- What made you want to choose a career in journalism or writing? – No great plan. It was mostly by accident. My mum saw a job ad which didn’t involve driving. One thing led to another and I became a translator. Eventually that opened up an opportunity to become a journalist where the pay was better and the work more interesting. I missed my colleagues from translating though.
- What has been one of the hardest pieces you have written? – Not so much written, but the Dunblane school massacre in Scotland in 1996. That day I was sub-editing for an online news agency as the story unfolded. That meant I was the person checking the copy and pressing the button and sending the story out to screens around the world piece-meal as it happened. Initially all we had were reports of an incident at a school in Scotland. As the minutes and hours ticked by, it became apparent that children were dying and it wasn’t accidental. That was a horrible day. The British Government changed our gun laws following the Dunblane massacre. We’ve not had an event in a school like that here since.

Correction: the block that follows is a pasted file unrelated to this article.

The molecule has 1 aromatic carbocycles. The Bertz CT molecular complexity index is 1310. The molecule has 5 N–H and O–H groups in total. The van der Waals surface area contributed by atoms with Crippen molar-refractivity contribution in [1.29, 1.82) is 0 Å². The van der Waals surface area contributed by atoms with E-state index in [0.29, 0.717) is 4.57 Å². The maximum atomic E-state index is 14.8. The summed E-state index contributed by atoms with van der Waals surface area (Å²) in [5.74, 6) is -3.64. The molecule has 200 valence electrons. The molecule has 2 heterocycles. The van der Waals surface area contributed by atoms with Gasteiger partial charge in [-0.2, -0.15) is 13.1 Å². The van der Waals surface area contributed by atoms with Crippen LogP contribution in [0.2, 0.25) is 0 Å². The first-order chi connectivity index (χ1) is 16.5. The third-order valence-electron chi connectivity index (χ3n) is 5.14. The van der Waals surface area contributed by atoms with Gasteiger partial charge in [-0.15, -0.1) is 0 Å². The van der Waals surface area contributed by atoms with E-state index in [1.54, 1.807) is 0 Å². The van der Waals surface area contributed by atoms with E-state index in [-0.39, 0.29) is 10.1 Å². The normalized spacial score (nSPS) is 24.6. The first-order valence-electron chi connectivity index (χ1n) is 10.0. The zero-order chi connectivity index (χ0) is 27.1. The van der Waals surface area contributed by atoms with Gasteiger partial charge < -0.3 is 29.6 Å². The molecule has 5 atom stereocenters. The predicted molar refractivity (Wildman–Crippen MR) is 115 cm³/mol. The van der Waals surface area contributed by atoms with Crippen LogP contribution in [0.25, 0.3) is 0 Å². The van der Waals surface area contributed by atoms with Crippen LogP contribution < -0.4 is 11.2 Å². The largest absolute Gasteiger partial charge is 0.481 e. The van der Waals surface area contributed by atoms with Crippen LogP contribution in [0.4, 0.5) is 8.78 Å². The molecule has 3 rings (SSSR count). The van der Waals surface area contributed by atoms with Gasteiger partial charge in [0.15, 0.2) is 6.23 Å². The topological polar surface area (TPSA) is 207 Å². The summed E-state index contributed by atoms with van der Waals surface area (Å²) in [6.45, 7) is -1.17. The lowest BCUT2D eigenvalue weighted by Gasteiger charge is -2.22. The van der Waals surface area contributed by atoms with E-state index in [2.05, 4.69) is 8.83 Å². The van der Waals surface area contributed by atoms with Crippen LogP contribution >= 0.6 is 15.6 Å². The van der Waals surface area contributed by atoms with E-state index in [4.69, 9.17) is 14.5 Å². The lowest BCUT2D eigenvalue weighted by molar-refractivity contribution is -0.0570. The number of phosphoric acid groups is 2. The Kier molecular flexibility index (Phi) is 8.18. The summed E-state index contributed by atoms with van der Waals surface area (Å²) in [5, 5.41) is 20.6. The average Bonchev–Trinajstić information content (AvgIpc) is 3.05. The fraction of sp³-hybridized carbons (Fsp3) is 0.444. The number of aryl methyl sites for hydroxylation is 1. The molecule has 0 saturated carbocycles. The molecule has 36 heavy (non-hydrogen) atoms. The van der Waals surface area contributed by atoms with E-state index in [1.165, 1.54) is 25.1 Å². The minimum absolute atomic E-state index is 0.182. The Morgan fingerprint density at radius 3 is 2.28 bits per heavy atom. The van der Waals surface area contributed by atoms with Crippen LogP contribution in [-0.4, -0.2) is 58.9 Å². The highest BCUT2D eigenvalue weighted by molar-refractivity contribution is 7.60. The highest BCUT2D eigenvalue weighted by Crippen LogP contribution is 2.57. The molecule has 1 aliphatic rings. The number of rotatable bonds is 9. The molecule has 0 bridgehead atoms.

- What made you want to write the Northwick stories? – Through fiction and drama you can often reach a larger audience – and have a greater impact – than simply trotting out facts and producing information sheets (although these have their place). Opinion-changing films about illness and disability that spring to mind are “My Left Foot”, “Rain Man”, “The Elephant Man” and “Children of a Lesser God”. One year I had to write up the Nystagmus Network annual open day for the charity’s newsletter. I was fed up (as a journalist) of reading dreary reports about meetings and events. So from almost nowhere sprang the idea of taking a humorous look at the open day through the eyes of the bear we’d raffled to raise money. Some people liked the story (others didn’t), but there was enough support for me to carry on writing about the world from Northwick’s flickering perspective.